Setting a Foundation for SEO with Product Categorization

Proper product categorization makes your site easier to understand, both for your customers and for search engines. One of our Team Leads explains methods for achieving SEO success with customer-minded categorization.

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One of the most important yet overlooked parts of setting up an ecommerce store is organizing the category architecture in which your products will live. An ecommerce site’s category layout has a large effect on the customer’s interaction with your store and, in turn, the success of the site. A successfully organized ecommerce site will assure visitors they are in the right place and empower them to find what they want to buy.

The power of putting things in the right place

Picture a brand new sporting goods store. You’ve never heard of this store before, but you decide to check it out. Upon entering you notice clearly marked signs directing you to the different sections of the store: Exercise, Team Sports, Golf, Apparel, Outdoors and Shoes.

As you enter the Exercise area of the store you notice aisles devoted to strength training, yoga and cardio. In the corner of the Golf section the putters are on display conveniently located next to the practice green. After sinking a 20 foot putt (darn – nobody saw), you head to the footwear section, where shoes are divided with men’s, women’s and kid’s signage. Then shoes are further sectioned by use, such as running, cross training and so on. You are able to locate the product you need easily, making this a pleasant and efficient shopping experience.

The principal of putting products in the right place transcends into ecommerce, but once online it not only results in a positive shopping experience, it can also impact your visibility in the search engines.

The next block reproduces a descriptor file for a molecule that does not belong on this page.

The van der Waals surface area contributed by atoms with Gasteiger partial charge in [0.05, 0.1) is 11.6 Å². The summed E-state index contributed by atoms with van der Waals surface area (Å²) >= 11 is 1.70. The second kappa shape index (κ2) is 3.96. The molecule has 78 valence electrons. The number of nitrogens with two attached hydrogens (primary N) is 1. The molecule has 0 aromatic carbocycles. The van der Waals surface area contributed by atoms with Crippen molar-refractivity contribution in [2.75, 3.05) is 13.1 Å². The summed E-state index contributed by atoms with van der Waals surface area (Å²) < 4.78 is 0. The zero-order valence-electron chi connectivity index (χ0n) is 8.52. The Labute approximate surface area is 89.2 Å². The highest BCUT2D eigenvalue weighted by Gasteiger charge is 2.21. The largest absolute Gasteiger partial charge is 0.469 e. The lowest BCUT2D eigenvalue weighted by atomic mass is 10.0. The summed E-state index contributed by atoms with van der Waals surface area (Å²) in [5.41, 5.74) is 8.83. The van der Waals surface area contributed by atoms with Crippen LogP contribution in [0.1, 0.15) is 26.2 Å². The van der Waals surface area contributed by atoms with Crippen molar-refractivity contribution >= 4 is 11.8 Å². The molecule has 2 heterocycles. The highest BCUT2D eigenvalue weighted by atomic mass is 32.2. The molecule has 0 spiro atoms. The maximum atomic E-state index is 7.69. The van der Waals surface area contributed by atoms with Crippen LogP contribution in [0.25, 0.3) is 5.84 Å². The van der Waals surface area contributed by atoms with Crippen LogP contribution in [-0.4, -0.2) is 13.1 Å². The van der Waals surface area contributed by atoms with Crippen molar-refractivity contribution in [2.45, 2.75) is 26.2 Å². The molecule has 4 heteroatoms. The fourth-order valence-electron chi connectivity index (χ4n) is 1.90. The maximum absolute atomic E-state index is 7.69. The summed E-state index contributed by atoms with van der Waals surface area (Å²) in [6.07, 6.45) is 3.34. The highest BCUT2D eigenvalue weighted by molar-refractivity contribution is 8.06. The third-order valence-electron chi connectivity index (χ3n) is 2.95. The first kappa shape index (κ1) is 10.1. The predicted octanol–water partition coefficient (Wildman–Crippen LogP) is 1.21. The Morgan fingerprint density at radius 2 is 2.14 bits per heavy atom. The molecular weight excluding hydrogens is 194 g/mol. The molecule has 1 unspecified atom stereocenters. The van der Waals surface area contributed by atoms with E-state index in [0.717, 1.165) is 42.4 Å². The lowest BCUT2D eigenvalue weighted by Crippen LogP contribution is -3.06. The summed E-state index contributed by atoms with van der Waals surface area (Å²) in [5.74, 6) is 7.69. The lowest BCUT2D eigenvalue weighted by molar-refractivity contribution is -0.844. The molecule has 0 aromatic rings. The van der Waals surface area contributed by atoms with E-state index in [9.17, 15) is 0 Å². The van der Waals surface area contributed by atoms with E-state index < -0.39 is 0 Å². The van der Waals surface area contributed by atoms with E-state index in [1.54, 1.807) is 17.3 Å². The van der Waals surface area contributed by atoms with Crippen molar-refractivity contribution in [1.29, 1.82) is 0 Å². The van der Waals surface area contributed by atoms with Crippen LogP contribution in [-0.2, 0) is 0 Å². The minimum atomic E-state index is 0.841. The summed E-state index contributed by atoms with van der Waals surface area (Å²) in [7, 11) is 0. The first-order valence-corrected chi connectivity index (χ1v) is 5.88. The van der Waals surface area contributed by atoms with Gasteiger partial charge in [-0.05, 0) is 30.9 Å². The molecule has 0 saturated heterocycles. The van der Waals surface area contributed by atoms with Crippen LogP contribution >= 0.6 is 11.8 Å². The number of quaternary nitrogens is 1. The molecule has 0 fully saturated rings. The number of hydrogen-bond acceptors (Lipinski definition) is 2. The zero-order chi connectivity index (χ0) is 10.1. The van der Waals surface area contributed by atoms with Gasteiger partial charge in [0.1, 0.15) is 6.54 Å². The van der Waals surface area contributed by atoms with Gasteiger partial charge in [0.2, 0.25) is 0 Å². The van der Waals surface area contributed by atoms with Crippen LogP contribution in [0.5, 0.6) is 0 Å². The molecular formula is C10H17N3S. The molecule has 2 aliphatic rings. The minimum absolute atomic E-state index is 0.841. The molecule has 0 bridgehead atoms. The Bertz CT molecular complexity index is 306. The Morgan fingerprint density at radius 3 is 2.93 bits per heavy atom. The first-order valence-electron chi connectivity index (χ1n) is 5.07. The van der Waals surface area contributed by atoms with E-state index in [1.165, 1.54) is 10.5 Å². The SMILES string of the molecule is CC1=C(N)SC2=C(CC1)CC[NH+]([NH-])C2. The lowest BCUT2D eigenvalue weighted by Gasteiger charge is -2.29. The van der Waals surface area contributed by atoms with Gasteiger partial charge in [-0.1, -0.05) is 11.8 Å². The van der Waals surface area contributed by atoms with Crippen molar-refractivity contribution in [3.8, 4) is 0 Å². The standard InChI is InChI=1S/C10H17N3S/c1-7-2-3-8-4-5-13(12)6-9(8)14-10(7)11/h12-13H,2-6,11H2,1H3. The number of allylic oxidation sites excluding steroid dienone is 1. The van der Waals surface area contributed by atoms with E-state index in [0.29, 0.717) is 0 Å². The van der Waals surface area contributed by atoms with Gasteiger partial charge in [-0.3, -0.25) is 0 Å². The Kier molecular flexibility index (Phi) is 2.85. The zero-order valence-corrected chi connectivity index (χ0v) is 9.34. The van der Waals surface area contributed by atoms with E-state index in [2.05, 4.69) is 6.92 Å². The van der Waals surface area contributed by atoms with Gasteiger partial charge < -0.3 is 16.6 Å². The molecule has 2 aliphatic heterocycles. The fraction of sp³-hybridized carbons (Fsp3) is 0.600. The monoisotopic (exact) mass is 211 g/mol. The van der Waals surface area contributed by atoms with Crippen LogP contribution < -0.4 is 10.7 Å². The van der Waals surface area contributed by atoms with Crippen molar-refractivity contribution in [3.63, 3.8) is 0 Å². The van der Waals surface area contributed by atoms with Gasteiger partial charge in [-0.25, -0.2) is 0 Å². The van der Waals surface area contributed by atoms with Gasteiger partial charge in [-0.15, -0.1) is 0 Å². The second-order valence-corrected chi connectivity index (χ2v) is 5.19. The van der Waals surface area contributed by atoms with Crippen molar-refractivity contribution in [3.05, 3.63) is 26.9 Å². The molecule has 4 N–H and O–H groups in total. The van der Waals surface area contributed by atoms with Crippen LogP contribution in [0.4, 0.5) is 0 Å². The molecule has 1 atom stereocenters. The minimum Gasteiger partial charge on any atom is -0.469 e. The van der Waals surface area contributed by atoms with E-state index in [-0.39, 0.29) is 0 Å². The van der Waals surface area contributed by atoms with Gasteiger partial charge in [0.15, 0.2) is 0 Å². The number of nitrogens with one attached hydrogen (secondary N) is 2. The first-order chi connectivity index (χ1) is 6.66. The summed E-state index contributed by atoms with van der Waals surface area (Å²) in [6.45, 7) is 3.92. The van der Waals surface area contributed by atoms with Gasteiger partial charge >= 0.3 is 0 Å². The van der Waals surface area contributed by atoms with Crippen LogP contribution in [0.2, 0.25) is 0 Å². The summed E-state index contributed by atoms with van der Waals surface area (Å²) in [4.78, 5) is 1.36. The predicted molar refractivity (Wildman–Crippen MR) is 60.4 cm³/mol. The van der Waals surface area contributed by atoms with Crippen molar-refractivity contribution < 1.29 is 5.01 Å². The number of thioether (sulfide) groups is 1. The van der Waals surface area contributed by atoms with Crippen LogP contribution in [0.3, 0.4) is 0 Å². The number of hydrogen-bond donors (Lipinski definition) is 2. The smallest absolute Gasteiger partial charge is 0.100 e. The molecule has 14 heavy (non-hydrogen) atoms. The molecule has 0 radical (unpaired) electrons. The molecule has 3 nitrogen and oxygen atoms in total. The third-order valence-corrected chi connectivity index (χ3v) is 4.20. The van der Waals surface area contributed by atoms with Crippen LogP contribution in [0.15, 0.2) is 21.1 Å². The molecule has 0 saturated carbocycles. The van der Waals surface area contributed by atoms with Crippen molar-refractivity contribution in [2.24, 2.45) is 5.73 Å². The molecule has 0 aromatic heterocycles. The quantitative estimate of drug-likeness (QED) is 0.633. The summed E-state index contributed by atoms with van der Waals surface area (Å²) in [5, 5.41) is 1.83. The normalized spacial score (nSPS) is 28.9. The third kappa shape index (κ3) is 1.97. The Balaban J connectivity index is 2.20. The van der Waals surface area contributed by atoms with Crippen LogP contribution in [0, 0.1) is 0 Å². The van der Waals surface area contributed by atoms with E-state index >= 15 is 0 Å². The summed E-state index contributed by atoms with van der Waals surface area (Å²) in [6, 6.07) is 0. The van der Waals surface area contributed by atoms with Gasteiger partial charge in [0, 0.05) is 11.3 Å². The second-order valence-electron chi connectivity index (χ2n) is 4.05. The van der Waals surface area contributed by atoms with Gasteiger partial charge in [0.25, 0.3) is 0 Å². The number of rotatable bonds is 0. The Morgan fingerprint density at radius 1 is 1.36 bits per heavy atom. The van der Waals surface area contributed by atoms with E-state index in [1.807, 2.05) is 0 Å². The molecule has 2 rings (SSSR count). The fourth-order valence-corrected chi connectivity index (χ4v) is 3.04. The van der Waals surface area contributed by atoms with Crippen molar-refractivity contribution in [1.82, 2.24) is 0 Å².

Operating in the ecommerce realm, there is a high probability that visitors that enter your ecommerce store from a search engine have not heard of your business before. It’s critical that your website leaves a positive impression and category organization plays an important role in this. Logically organized categories empower the customer to locate products quickly and with less effort. They also set the framework for search engine to crawl and understand a website’s value, while also impacting which pages are displayed in the search results for specific queries.

Planning your store’s categorization

When setting up a website you need to organize products into categories that intuitively make sense to customers. There is no 100% correct way to set up categories and sub-categories as this changes industry to industry; however, understanding how your target customer perceives and searches for your products will help layout categories and assign products to them. For the majority of websites, the first categories created will be what the product is: tools, hot sauce and jeans are all good examples. Other sites will organize categories by what a product does, who uses them or the issue a product solves.

Pro tip: If you’re having trouble creating the structure of your website check out other highly respected websites in your industry and take note on how their top level and sub-categories are laid out. If you are using Shopping Feeds or PPC advertising, check out this blog on how to use your Google AdWords and the Keyword Planner data to create meaningful categories.

The SEO benefits to effective categorization

One of the primary SEO benefits of creating a logical category hierarchy is the ability to target various keyword phrases on each landing page. By taking a broad-to-specific approach you can help Google bring a customer to your site based on the specificity of their search query. For example: a search of “sporting goods store” may present a sporting good’s Home page as a search result, a more specific search like “soccer gear” will land on the Team Sports>Soccer page, and a search of “slip-in shin guards” may take the customer to the Team Sports>Soccer>Shin Guards>Slip In category. Of course this site will need to optimize that sub-sub-sub category’s Meta fields and category description for “slip in shin guards” but by knowing your products and how your target customer sees and describes them will improve their shopping experience.

As you go deeper into the site, use more specific keywords and adjectives. Customers using similar search phrases will be able to land on a pertinent category and these longer-tail keywords are shown to convert at a much higher rate.